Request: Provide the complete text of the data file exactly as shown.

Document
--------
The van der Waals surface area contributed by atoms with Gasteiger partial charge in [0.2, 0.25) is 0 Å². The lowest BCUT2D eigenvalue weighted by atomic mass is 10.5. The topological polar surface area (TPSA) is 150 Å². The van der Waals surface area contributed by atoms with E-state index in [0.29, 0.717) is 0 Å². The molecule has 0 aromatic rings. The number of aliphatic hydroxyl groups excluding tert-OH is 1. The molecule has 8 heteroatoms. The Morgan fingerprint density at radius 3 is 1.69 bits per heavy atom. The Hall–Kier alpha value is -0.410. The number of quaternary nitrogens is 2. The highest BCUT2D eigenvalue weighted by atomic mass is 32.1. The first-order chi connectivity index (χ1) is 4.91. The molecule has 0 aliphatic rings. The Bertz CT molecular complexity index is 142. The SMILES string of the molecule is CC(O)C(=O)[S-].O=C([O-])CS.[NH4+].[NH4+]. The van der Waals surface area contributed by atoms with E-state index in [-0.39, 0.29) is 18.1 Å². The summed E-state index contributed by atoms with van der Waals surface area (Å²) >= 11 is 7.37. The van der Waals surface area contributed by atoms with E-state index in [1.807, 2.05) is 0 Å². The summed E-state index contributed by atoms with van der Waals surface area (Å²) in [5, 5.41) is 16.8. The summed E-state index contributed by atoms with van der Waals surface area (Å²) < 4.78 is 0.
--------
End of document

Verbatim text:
The van der Waals surface area contributed by atoms with Gasteiger partial charge in [0.2, 0.25) is 0 Å². The lowest BCUT2D eigenvalue weighted by atomic mass is 10.5. The topological polar surface area (TPSA) is 150 Å². The van der Waals surface area contributed by atoms with E-state index in [0.29, 0.717) is 0 Å². The molecule has 0 aromatic rings. The number of aliphatic hydroxyl groups excluding tert-OH is 1. The molecule has 8 heteroatoms. The Morgan fingerprint density at radius 3 is 1.69 bits per heavy atom. The Hall–Kier alpha value is -0.410. The number of quaternary nitrogens is 2. The highest BCUT2D eigenvalue weighted by atomic mass is 32.1. The first-order chi connectivity index (χ1) is 4.91. The molecule has 0 aliphatic rings. The Bertz CT molecular complexity index is 142. The SMILES string of the molecule is CC(O)C(=O)[S-].O=C([O-])CS.[NH4+].[NH4+]. The van der Waals surface area contributed by atoms with E-state index in [-0.39, 0.29) is 18.1 Å². The summed E-state index contributed by atoms with van der Waals surface area (Å²) >= 11 is 7.37. The van der Waals surface area contributed by atoms with E-state index in [1.807, 2.05) is 0 Å². The summed E-state index contributed by atoms with van der Waals surface area (Å²) in [5, 5.41) is 16.8. The summed E-state index contributed by atoms with van der Waals surface area (Å²) < 4.78 is 0.